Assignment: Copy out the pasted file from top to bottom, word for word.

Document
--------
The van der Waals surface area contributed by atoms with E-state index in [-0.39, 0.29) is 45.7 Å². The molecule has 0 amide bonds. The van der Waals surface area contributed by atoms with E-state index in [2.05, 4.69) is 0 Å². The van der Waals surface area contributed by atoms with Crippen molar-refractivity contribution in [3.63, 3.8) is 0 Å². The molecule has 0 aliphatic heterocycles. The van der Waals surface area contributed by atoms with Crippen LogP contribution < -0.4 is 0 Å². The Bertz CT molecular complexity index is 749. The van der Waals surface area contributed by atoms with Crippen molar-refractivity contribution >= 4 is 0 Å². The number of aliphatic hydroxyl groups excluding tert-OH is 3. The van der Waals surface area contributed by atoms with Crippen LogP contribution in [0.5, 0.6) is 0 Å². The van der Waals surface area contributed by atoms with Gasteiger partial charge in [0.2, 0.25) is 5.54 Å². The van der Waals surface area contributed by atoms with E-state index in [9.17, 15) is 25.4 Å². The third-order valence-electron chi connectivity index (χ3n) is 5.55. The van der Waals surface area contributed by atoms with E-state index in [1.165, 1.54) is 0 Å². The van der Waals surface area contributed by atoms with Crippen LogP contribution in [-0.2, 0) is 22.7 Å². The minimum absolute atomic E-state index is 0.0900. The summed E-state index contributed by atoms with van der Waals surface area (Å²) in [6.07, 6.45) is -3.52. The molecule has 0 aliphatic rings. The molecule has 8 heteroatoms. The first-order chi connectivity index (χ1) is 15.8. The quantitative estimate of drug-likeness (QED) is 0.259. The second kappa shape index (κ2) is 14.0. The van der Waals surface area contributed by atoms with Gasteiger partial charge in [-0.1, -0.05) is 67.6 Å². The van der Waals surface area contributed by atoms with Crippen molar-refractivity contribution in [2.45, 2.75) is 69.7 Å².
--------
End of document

The van der Waals surface area contributed by atoms with E-state index in [-0.39, 0.29) is 45.7 Å². The molecule has 0 amide bonds. The van der Waals surface area contributed by atoms with E-state index in [2.05, 4.69) is 0 Å². The van der Waals surface area contributed by atoms with Crippen molar-refractivity contribution in [3.63, 3.8) is 0 Å². The molecule has 0 aliphatic heterocycles. The van der Waals surface area contributed by atoms with Crippen LogP contribution < -0.4 is 0 Å². The Bertz CT molecular complexity index is 749. The van der Waals surface area contributed by atoms with Crippen molar-refractivity contribution >= 4 is 0 Å². The number of aliphatic hydroxyl groups excluding tert-OH is 3. The van der Waals surface area contributed by atoms with Crippen LogP contribution in [0.5, 0.6) is 0 Å². The van der Waals surface area contributed by atoms with Gasteiger partial charge in [0.2, 0.25) is 5.54 Å². The van der Waals surface area contributed by atoms with E-state index in [9.17, 15) is 25.4 Å². The third-order valence-electron chi connectivity index (χ3n) is 5.55. The van der Waals surface area contributed by atoms with E-state index in [1.165, 1.54) is 0 Å². The van der Waals surface area contributed by atoms with Crippen LogP contribution in [-0.2, 0) is 22.7 Å². The minimum absolute atomic E-state index is 0.0900. The summed E-state index contributed by atoms with van der Waals surface area (Å²) in [6.07, 6.45) is -3.52. The molecule has 0 aliphatic rings. The molecule has 8 heteroatoms. The first-order chi connectivity index (χ1) is 15.8. The quantitative estimate of drug-likeness (QED) is 0.259. The second kappa shape index (κ2) is 14.0. The van der Waals surface area contributed by atoms with Gasteiger partial charge in [-0.1, -0.05) is 67.6 Å². The van der Waals surface area contributed by atoms with Crippen molar-refractivity contribution in [2.45, 2.75) is 69.7 Å².